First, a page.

Wednesday, October 28, 2009

Chapter Fifty-Seven

It requires the largest pieces of furniture - the divan, the wardrobe, and the bed - to pick up their Master and carry him back to his chambers. Pinocchio, having nowhere to go, follows behind.

Worried whispers drift through the castle. Their surgeon was destroyed during the Master’s last rage, and none of the servants are quite sure what to do.

The Beast’s heart still beats, ever so faintly, but he does not wake up. The basin and sponge gently clean the wounds beneath his matted fur as best they can. The rest watch silently.

Unable to see onto the high bed, Pinocchio looks about the forbidden room. It isn’t nearly so frightening, now that he is no longer alone.

“What’s that?” he asks suddenly. He points to a beautiful, ornate hand mirror.

“That?” says the Candelabra. “That is one of the Master’s most treasured possessions. It is an enchanted looking glass.”

“It shows you,” interrupts the Clock, “whatever it is your heart wishes to see, no matter the distance.”

“Can I see it?” asks the puppet.

May I see it,” corrects the Clock.

“May I see it?”

“If you wish,” says the Clock. “But it doesn’t always bring happiness, I must warn you. No, not always,” it adds, softly.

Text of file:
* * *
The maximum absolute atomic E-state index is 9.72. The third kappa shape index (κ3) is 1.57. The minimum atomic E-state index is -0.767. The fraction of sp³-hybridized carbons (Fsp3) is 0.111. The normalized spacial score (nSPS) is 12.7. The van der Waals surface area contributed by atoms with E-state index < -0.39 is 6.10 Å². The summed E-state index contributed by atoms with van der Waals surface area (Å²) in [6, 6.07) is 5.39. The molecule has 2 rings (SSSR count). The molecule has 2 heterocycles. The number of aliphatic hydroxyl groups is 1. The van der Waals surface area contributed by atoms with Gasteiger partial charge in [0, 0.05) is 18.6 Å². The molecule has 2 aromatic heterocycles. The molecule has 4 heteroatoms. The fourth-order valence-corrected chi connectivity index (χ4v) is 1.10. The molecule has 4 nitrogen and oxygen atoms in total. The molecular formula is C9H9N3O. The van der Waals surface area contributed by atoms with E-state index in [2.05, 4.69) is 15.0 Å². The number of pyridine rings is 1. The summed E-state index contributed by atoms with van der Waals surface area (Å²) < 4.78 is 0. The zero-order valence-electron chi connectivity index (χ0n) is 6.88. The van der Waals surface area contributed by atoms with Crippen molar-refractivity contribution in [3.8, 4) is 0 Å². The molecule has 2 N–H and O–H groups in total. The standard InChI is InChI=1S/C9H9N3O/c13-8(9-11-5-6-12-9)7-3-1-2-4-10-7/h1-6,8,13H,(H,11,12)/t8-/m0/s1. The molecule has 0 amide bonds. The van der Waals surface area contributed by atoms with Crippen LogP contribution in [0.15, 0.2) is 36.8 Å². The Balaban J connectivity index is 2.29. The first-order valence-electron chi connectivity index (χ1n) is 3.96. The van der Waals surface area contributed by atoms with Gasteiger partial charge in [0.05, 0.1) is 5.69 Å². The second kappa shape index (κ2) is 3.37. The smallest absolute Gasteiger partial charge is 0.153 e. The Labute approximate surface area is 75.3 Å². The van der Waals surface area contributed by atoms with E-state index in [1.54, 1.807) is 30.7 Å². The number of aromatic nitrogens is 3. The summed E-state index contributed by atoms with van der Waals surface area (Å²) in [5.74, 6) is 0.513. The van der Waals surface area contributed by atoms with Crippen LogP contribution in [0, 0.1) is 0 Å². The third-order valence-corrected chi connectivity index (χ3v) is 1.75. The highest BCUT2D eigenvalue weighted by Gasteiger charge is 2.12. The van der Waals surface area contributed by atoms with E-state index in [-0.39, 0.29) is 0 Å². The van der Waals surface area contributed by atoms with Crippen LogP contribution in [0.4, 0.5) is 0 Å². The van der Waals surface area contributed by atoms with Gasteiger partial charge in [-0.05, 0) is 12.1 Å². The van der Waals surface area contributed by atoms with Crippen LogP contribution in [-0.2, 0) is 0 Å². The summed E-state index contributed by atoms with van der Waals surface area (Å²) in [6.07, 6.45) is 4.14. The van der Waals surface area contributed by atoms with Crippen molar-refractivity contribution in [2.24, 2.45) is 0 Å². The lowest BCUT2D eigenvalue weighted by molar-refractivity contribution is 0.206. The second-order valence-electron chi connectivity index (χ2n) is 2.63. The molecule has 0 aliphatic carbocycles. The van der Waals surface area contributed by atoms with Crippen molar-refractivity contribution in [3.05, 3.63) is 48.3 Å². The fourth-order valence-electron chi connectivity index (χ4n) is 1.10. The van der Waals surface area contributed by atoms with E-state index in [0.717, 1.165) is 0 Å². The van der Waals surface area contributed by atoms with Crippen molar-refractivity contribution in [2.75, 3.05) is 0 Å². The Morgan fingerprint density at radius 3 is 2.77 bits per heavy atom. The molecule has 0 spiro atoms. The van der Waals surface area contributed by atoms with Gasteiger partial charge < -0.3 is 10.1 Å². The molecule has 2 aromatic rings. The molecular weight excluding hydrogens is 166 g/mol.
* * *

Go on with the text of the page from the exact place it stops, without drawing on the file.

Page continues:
Unmindful of the Clock’s words, Pinocchio grabs eagerly at the mirror. “I wish to see my father,” he whispers.

And instantly, the mirror sparkles to life. It is Gepetto! He is alive! But where? In a dark, cramped, place. He holds a candle high, illuminating his gaunt, unshaven features, and then the image fades to Pinocchio’s own face.

“It’s Father! He’s alive!” gasps Pinocchio.

“I’m happy for you,” says the Clock, though its face is still sad.

Delighted, Pinocchio clatters downstairs to tell his companion. The Lion is in the entrance hall, at the edge of the pool of blood. He does not turn at Pinocchio’s voice.

“I saw him! I saw him!” Pinocchio calls.

“Is that so?” says the Lion, his voice oddly muffled. In the shadows, the mop and bucket watch him silently.

“Yes! He’s in the mirror! You were right!” He waves the mirror, shining brightly once more.

The Lion growls faintly as Pinocchio steps closer - a warning, the boy believes, to stay back from the sight of the man’s body. It was a most distressing sight, after all.

“Of course. I told you we should come here,” says the Lion, after swallowing. “And this is why.”

“Now all we have to do is find out where he is.” Pinocchio peers into the mirror, trying to spot any clues before the image fades away.

“That will be difficult,” says the Lion, and for a moment, Pinocchio’s smile falters. “But I believe I’ll be able to find him.”

Thinking silently for a moment, the Lion finally says, “It will be easier if we have help. You must go upstairs and ask the others.”

The Lion looks solemnly at Pinocchio, his muzzle flecked and wet. “Tell them it is not too late to save the girl and their master, just as it is not too late to find your father. Tell them.”

Nodding eagerly, Pinocchio scampers back upstairs, his eyes bright. Hope, after all, is a valuable meal.